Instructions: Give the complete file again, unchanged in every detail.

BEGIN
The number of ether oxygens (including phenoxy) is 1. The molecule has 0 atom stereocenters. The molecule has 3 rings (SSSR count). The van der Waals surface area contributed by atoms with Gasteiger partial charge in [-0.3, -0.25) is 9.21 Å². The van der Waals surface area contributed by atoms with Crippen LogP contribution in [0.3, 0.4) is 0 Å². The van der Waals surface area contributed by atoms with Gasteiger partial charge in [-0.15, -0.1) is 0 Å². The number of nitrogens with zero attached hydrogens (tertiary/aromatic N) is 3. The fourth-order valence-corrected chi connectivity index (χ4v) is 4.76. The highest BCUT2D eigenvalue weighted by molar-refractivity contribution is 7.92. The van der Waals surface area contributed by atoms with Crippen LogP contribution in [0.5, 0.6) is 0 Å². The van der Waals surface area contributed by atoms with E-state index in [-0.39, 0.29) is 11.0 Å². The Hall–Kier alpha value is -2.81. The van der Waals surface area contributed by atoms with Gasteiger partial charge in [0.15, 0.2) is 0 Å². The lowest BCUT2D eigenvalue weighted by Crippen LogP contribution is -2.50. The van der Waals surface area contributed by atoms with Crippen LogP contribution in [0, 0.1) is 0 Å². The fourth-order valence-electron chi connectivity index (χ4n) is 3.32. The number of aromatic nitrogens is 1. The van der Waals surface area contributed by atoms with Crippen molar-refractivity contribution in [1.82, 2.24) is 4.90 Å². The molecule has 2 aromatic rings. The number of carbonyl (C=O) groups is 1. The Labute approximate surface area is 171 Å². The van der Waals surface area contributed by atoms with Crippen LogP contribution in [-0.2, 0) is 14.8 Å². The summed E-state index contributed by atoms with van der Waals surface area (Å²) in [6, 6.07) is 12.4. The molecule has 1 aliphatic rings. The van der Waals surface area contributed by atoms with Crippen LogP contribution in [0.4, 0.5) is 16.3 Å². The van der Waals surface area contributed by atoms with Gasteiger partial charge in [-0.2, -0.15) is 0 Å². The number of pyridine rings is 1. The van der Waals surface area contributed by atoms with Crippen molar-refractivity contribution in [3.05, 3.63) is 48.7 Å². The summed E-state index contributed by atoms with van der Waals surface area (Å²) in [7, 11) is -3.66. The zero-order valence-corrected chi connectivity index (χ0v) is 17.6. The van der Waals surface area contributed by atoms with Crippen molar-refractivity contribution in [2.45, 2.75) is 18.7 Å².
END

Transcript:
The number of ether oxygens (including phenoxy) is 1. The molecule has 0 atom stereocenters. The molecule has 3 rings (SSSR count). The van der Waals surface area contributed by atoms with Gasteiger partial charge in [-0.3, -0.25) is 9.21 Å². The van der Waals surface area contributed by atoms with Crippen LogP contribution in [0.3, 0.4) is 0 Å². The van der Waals surface area contributed by atoms with Gasteiger partial charge in [-0.15, -0.1) is 0 Å². The number of nitrogens with zero attached hydrogens (tertiary/aromatic N) is 3. The fourth-order valence-corrected chi connectivity index (χ4v) is 4.76. The highest BCUT2D eigenvalue weighted by molar-refractivity contribution is 7.92. The van der Waals surface area contributed by atoms with Crippen LogP contribution in [0.5, 0.6) is 0 Å². The van der Waals surface area contributed by atoms with E-state index in [-0.39, 0.29) is 11.0 Å². The Hall–Kier alpha value is -2.81. The van der Waals surface area contributed by atoms with Gasteiger partial charge in [0.15, 0.2) is 0 Å². The lowest BCUT2D eigenvalue weighted by Crippen LogP contribution is -2.50. The van der Waals surface area contributed by atoms with Crippen LogP contribution in [0, 0.1) is 0 Å². The fourth-order valence-electron chi connectivity index (χ4n) is 3.32. The number of aromatic nitrogens is 1. The van der Waals surface area contributed by atoms with Crippen molar-refractivity contribution in [1.82, 2.24) is 4.90 Å². The molecule has 2 aromatic rings. The number of carbonyl (C=O) groups is 1. The Labute approximate surface area is 171 Å². The van der Waals surface area contributed by atoms with Crippen LogP contribution in [-0.2, 0) is 14.8 Å². The summed E-state index contributed by atoms with van der Waals surface area (Å²) in [6, 6.07) is 12.4. The molecule has 1 aliphatic rings. The van der Waals surface area contributed by atoms with Crippen LogP contribution in [0.4, 0.5) is 16.3 Å². The van der Waals surface area contributed by atoms with Gasteiger partial charge in [-0.2, -0.15) is 0 Å². The number of pyridine rings is 1. The van der Waals surface area contributed by atoms with Crippen molar-refractivity contribution in [3.05, 3.63) is 48.7 Å². The summed E-state index contributed by atoms with van der Waals surface area (Å²) in [7, 11) is -3.66. The zero-order valence-corrected chi connectivity index (χ0v) is 17.6. The van der Waals surface area contributed by atoms with Crippen molar-refractivity contribution in [2.45, 2.75) is 18.7 Å².